Have you seen someone you know become rude or snappy when they’re tired? Of course you’ve never done this. We’re talking about other people. Or when ‘someone else’ is extremely hungry – we even have a name for what can result – being ‘hangry.’
But what about when a coworker has just criticized your ideas? Or when your employee hasn’t gotten that important project into your hands on time? Or when you got wind that your raise didn’t go through?
Each of these circumstances can actually result in you, err… I mean someone else – doing similarly unwise things because of something that psychologists call ‘ego depletion.’ Ego depletion is when your mental energy is low – when you don’t have the stockpile of mental control and stamina to be at your best.
The idea of mental stamina and ego depletion is particularly important for leaders to understand. Why? Because leadership is really hard work. Not only is it just the long hours that are tough, but it’s the mental toughness that is also required. It takes a great deal of mental and emotional control to suppress your urge to snap or make an impulsive decision when you’re depleted. It takes stamina and mental energy to make wise decisions, to act judiciously, and to be patient with others. And we lose some of this ability to do the core tasks of leadership when we’re depleted.
Findings from several recent studies point to some of the impact of ego depletion. An innovative study in the Academy of Management Journal found that poor sleep quality impairs a leader’s ability to self-regulate, and increases the chance they will lash out, demean others, or otherwise engage in abusive behaviors. Another study found that experiencing work-family conflict (such as divorce, caring for a sick parent, or birth of a child) diminishes a CEOs’ ability to self-regulate, which in turn, hampers CEOs ability to make comprehensive decisions and even negatively impacts firm performance!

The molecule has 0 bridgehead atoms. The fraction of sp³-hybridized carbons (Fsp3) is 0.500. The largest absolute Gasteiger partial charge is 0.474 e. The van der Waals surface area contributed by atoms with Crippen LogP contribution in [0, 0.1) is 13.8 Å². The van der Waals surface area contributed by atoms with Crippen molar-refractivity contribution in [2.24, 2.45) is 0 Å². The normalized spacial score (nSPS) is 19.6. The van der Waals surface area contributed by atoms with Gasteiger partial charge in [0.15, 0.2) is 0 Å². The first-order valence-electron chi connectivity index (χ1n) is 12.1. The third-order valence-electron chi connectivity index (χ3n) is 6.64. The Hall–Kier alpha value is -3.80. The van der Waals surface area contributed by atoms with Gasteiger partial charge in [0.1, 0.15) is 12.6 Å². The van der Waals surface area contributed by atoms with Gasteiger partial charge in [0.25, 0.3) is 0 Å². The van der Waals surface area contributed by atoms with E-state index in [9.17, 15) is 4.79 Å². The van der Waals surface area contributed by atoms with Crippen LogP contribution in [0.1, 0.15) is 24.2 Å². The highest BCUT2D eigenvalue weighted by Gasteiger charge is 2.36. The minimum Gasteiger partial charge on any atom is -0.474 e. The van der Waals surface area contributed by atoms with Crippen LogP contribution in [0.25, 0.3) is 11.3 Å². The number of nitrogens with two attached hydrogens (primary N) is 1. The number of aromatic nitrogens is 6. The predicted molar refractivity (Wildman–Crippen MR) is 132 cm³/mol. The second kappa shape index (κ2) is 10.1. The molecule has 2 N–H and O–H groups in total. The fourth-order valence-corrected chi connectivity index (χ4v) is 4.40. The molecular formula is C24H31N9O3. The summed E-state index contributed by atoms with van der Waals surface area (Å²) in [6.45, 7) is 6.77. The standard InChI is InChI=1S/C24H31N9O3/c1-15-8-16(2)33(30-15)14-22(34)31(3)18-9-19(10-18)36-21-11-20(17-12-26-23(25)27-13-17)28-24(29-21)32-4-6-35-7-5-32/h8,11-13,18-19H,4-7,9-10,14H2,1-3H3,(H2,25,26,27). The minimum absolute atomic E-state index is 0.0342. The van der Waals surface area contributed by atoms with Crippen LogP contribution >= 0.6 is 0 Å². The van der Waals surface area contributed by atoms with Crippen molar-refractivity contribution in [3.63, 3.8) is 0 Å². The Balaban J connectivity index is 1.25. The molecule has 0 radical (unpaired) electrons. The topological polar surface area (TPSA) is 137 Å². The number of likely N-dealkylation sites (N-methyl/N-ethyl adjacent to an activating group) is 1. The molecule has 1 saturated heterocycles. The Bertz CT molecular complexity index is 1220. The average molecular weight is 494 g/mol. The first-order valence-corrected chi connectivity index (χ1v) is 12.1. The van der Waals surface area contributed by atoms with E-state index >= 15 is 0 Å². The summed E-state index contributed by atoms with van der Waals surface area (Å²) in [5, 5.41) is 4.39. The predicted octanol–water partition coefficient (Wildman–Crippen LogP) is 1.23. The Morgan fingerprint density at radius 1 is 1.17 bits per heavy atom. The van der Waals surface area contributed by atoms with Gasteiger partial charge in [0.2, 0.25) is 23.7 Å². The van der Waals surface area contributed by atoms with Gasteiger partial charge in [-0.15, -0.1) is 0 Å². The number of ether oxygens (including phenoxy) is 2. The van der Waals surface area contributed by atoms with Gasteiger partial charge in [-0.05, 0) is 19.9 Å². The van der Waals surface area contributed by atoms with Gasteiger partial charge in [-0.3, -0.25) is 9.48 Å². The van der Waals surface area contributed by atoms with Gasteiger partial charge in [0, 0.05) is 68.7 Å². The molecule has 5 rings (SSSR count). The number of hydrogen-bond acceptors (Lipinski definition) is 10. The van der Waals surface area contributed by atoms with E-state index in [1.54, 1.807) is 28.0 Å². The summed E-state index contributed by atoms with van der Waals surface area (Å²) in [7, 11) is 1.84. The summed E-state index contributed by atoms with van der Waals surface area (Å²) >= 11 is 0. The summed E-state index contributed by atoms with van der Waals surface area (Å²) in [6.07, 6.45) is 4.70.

And one of the most critical pieces of the puzzle with this phenomenon is that we don’t recognize we’re depleted until it is too late. We think we’re handling our stress, our exhaustion, well. But others around you are picking up on it, and it may be hampering your team and even your organization.
Effective leaders develop strategies and rituals that help them replenish and sustain resources continually. We often think that we recover from work during vacations and weekends or after work; however, leaders can replenish their energy at work and on a daily basis in small but important ways.
Self-regulated behavior is critically important for leadership effectiveness as leaders need to be in the right mindset to make sound judgment calls, maintain composure against triggers, and take the best out of their employees.
About the writer
Sibel Ozgen Novelli